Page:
Feed shaft: 22, 22, 22, 33, 22, 36

            Large gears from spindle to qc (not shown): 40:95 and 44:88

            Why do gearboxes and headaches always appear in the same threads Thank God they all work !

            Den

            [This message has been edited by nheng (edited 12-01-2004).]

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            • #7
              Running my gearfind programs for a ratio of 1.27, I find the following
              approximations:

              47:37 => 1.270270 (0.021281%)
              80:63 => 1.269841 (-0.012498%)

              for a single gear pair and

              24:22 - 78:67 => 1.270014 (0.001068%)
              26:23 - 91:81 => 1.269995 (-0.000423%)
              53:41 - 56:57 => 1.270004 (0.000337%)
              89:63 - 89:99 => 1.270002 (0.000126%)
              89:77 - 89:81 => 1.270002 (0.000126%)

              for two pairs.

              Note that they're *all* approximations. Since 127 is prime, you can't
              duplicate the 1.27 ratio *exactly* except for the trivial case of
              127:100 and integer multiples of that combination, none of which get you gears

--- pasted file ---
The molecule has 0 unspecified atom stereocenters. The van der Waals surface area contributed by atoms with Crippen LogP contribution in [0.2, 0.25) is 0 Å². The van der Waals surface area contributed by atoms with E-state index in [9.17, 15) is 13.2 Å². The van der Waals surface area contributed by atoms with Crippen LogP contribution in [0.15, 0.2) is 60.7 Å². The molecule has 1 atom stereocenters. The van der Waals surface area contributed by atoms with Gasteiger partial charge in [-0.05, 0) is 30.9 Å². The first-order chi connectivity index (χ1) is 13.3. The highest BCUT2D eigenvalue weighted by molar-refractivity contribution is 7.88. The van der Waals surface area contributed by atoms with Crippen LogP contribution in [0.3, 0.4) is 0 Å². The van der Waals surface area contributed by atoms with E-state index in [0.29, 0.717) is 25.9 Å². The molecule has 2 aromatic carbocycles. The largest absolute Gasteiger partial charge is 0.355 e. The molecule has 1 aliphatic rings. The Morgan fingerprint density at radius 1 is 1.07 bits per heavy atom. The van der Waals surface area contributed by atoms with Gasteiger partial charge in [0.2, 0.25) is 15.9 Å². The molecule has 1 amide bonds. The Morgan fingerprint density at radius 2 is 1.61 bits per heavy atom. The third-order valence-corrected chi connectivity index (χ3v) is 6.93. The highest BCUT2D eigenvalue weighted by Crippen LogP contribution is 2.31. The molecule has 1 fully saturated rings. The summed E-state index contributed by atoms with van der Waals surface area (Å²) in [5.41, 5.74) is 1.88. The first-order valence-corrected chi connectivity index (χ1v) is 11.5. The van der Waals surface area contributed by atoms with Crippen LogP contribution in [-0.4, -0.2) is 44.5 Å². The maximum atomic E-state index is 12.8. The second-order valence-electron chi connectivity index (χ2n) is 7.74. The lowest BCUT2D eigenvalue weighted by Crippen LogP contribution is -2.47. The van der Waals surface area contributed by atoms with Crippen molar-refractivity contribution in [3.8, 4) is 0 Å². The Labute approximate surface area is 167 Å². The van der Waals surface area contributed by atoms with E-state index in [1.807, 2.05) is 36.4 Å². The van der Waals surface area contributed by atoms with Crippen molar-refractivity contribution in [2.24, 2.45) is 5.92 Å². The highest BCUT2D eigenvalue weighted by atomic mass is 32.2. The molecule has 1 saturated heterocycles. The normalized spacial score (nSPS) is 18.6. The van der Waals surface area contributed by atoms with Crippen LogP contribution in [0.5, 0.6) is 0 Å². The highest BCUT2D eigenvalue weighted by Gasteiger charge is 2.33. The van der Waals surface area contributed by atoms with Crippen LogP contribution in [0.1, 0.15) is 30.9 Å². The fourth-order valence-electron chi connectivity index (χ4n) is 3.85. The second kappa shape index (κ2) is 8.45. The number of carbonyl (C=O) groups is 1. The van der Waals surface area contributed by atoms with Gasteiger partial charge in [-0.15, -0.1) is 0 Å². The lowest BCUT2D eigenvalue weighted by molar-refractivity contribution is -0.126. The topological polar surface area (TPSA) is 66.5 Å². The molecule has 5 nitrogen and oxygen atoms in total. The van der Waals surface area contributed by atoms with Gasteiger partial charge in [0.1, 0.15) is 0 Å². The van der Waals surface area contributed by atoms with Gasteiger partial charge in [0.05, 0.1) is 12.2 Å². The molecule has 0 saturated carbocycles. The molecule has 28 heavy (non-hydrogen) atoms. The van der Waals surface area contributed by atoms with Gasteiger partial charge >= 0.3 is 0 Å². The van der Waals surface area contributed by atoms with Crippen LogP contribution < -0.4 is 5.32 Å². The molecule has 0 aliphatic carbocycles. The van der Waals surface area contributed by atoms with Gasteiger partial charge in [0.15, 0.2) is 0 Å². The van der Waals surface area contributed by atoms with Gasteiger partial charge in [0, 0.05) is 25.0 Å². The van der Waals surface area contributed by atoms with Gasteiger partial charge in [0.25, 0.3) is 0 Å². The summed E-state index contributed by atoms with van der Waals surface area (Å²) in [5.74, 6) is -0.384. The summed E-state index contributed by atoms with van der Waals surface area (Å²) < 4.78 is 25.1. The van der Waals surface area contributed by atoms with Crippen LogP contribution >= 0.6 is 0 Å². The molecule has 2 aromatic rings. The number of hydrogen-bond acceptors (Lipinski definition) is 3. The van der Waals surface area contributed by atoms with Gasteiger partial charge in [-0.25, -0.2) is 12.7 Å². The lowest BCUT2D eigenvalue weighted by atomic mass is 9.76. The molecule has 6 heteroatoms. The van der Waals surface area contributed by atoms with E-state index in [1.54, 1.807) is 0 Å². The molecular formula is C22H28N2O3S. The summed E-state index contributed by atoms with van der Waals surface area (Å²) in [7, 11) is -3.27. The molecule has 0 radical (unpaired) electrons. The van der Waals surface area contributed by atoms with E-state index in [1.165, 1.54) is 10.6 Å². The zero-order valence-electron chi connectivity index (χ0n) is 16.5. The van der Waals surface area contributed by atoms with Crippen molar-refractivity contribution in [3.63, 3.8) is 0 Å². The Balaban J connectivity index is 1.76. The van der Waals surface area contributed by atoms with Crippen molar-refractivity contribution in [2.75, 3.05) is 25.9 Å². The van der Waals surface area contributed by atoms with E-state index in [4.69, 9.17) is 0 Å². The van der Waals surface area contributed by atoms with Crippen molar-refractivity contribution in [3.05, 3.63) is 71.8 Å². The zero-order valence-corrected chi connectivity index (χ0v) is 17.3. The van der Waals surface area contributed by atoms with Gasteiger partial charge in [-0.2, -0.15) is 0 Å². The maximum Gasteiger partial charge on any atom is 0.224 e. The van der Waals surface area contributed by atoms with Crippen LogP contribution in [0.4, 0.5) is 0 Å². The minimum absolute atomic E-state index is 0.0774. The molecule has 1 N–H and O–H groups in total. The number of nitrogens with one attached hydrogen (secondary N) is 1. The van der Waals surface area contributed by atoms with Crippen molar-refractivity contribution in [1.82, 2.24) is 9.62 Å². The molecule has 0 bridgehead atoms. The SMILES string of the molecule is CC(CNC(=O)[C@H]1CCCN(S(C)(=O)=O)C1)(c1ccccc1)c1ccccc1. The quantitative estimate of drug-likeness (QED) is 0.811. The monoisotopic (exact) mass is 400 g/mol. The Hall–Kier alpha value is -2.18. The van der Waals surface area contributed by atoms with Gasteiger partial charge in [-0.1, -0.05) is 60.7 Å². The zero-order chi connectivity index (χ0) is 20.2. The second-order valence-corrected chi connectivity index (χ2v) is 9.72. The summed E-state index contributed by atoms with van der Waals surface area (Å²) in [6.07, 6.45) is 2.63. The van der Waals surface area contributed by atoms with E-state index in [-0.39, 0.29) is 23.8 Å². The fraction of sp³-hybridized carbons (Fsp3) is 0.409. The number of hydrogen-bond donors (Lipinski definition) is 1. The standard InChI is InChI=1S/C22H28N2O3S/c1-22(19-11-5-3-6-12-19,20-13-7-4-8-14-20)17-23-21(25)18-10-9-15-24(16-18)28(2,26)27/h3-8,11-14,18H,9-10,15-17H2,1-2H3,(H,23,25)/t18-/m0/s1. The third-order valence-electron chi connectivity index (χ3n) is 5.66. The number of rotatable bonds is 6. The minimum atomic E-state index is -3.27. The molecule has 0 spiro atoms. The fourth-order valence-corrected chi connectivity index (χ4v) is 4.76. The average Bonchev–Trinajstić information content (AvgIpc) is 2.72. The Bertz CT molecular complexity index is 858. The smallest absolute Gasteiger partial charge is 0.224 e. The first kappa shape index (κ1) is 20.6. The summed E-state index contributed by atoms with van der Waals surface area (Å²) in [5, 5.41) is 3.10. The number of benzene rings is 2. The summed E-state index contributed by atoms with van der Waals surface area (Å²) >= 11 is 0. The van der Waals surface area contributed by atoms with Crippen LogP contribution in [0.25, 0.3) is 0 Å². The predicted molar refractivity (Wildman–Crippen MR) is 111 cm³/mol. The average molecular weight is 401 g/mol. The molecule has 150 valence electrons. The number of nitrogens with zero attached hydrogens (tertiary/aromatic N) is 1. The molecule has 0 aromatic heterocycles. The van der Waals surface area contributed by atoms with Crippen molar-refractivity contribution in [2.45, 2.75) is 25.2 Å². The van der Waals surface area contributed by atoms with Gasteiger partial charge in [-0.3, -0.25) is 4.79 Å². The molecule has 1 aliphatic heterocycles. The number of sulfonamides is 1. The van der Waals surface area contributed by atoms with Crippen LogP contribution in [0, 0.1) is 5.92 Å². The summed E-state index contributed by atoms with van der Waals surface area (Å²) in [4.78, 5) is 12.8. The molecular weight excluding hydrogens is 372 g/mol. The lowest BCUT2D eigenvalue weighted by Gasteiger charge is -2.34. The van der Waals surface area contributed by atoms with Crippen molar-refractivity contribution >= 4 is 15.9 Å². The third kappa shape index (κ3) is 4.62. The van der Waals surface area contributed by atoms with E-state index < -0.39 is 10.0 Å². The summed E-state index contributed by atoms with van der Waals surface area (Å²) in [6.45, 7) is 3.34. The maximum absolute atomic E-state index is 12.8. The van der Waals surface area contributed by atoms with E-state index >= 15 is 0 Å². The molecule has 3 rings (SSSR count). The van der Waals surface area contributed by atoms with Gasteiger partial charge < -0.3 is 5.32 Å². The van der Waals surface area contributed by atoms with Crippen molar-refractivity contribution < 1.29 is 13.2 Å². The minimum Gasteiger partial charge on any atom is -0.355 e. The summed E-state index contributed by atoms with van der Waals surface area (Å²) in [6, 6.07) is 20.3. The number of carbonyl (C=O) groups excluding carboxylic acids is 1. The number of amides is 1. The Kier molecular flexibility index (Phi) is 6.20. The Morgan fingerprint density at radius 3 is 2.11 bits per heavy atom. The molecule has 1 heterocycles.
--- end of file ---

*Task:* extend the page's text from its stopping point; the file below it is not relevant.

with less than 127 teeth, which is the presumed goal.

              Regards, Marv

              Home Shop Freeware - Tools for People Who Build Things
              http://www.geocities.com/mklotz.geo
              Regards, Marv

              Home Shop Freeware - Tools for People Who Build Things
              http://www.myvirtualnetwork.com/mklotz

              Location: LA, CA, USA

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              • #8
                Marv, Thanks for the reminder about your program. I forgot that gearfind.exe would use arbitrary gears and additional gear pairs and that is what I was looking for. Is suspect that this machine may use up to 4 pairs (6 including the 2 "fixed" pairs).
                Den

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                • #9
                  Here is a diagram from Martin Cleeve's "Screwcutting in the Lathe" that shows how you can change the effective lead of the leadscrew with gearing in the quick-change gearbox:

                  http://www.kinzers.com/don/MachineTo...ew-diagram.jpg

                  Perhaps your lathe employs this concept.

                  [This message has been edited by dkinzer (edited 12-01-2004).]
                  Don Kinzer
                  Portland, OR

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                  • #10
                    I think that's similar to what is happening in order to support up to 3 gear pairs.

                    Thanks to Marv's GEARATIO program, it looks like the metric pitches have errors down below 0.003% for a handful I ran.

                    Den

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                    • #11
                      Den
                      Have you not noticed that the maximat cuts metric, inch, and module just fine using compound gearing.